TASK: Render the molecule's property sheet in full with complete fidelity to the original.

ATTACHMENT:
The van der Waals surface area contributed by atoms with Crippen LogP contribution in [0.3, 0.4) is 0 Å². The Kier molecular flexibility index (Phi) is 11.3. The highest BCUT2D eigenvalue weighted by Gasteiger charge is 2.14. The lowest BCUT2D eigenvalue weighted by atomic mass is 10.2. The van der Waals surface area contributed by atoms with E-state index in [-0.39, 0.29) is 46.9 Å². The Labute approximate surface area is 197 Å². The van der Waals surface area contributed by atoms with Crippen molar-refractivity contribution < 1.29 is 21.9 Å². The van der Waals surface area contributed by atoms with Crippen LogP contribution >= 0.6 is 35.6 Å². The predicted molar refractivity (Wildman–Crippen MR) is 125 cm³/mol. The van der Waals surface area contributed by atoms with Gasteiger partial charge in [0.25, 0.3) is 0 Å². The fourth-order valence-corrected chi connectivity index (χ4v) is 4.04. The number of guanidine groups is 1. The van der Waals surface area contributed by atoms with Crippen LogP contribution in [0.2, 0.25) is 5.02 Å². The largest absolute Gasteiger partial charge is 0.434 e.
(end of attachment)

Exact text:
The van der Waals surface area contributed by atoms with Crippen LogP contribution in [0.3, 0.4) is 0 Å². The Kier molecular flexibility index (Phi) is 11.3. The highest BCUT2D eigenvalue weighted by Gasteiger charge is 2.14. The lowest BCUT2D eigenvalue weighted by atomic mass is 10.2. The van der Waals surface area contributed by atoms with E-state index in [-0.39, 0.29) is 46.9 Å². The Labute approximate surface area is 197 Å². The van der Waals surface area contributed by atoms with Crippen molar-refractivity contribution < 1.29 is 21.9 Å². The van der Waals surface area contributed by atoms with Crippen LogP contribution >= 0.6 is 35.6 Å². The predicted molar refractivity (Wildman–Crippen MR) is 125 cm³/mol. The van der Waals surface area contributed by atoms with Gasteiger partial charge in [0.25, 0.3) is 0 Å². The fourth-order valence-corrected chi connectivity index (χ4v) is 4.04. The number of guanidine groups is 1. The van der Waals surface area contributed by atoms with Crippen LogP contribution in [0.2, 0.25) is 5.02 Å². The largest absolute Gasteiger partial charge is 0.434 e.